A Tale of Two Cities


There was a time when you could arrive at the airport last minute, and check your bags, glide through security and quickly make your way to the departing gate.  You didn't have to disrobe, remove your shoes, check your cell phone, and be subject to pat-downs or scans that invade your privacy. You could bring on a bottle of water, a six-pack of coke, shampoo, shaving cream.  Basically, unless you carried a weapon, you were good to go.

Even car travel was easier. There was less congestion and police weren't an everyday presence on major bridges and thoroughfares.

Going to the movies, mall, sporting events, and any big gathering was quick and easy. You stood on line, showed your ticket and quickly made it to your seat.  Yea, even food packaging was less cumbersome and nobody ever told you to "say something if you see something."

Nobody cared if you built a mosque in lower Manhattan. Nobody was suspicious of a turban clad person. A lost suitcase or bag on the Long Island Railroad was just that, not a reason for delays and police with bomb-sniffing dogs.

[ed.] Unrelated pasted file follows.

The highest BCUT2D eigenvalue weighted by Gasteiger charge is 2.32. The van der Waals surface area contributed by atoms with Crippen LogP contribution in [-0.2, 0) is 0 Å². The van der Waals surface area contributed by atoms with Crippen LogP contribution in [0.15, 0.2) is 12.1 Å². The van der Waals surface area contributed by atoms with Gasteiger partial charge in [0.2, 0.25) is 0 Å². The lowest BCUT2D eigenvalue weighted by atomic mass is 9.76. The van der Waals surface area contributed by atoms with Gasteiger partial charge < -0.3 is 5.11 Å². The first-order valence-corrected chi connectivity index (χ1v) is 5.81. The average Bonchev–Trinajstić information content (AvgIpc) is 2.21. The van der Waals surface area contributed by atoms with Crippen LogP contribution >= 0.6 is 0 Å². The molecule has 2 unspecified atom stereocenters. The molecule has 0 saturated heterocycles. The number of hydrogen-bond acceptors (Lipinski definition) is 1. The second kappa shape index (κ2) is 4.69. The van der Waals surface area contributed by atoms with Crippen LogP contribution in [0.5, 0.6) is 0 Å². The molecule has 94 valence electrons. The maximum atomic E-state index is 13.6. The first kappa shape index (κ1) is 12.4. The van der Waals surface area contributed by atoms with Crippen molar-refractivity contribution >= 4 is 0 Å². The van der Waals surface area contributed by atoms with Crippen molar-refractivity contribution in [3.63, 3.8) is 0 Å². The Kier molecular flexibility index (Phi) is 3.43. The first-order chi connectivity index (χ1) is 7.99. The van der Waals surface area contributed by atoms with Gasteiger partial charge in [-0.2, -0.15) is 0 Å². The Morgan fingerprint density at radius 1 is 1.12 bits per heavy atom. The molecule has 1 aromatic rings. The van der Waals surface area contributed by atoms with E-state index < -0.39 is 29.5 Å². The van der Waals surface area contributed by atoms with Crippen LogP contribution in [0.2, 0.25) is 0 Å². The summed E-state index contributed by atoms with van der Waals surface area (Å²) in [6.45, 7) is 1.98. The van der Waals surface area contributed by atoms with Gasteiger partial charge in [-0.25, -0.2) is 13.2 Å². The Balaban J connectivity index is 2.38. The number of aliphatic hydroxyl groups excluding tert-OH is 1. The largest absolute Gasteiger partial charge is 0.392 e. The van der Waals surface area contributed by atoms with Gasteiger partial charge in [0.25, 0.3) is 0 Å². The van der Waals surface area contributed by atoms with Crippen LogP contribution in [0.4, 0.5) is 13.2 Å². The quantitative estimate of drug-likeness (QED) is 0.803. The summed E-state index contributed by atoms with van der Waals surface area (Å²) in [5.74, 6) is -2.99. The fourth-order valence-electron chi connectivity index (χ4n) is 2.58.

There wasn't a 9/11..and our Country was seemingly safe. It is a tale of two cities..one that lived prior to 9/11 and one that survives now.

Yesterday, I watched the memorial ceremonies with my son. He asked why they're reading the names so slowly.

"It's because almost 3,000 people died that day" I told him. "Every life is precious. They can't read those names slow enough" I explained.

I noticed that some of the readers were young, very young. Reading the names of their fathers, mothers, uncles, grandparents, those that perished on that fateful day. They couldn't have been more than 2 or 3 on 9/11/2001. They're a new generation..a generation that never knew the way life used to be.

Now we stand on line at airports for hours, checking bags, going through security.  Being asked if we packed our bags, making sure our identification if authentic. Making sure we don't take a nail clipper on board, or shampoo or a razor.

Going to a ball game require my children to be wanded, me being patted down like a prisoner. they take our water bottles, they check our bags.

It's become a "regular" life for some because they never knew a simpler time.

9/11 brought out patriotism, unity and a resolve in New Yorkers and Americans to survive and succeed despite what was done to us. Yes, it was the best of times, it was the worst of times.

For many of us, It will be a time we will never forget.


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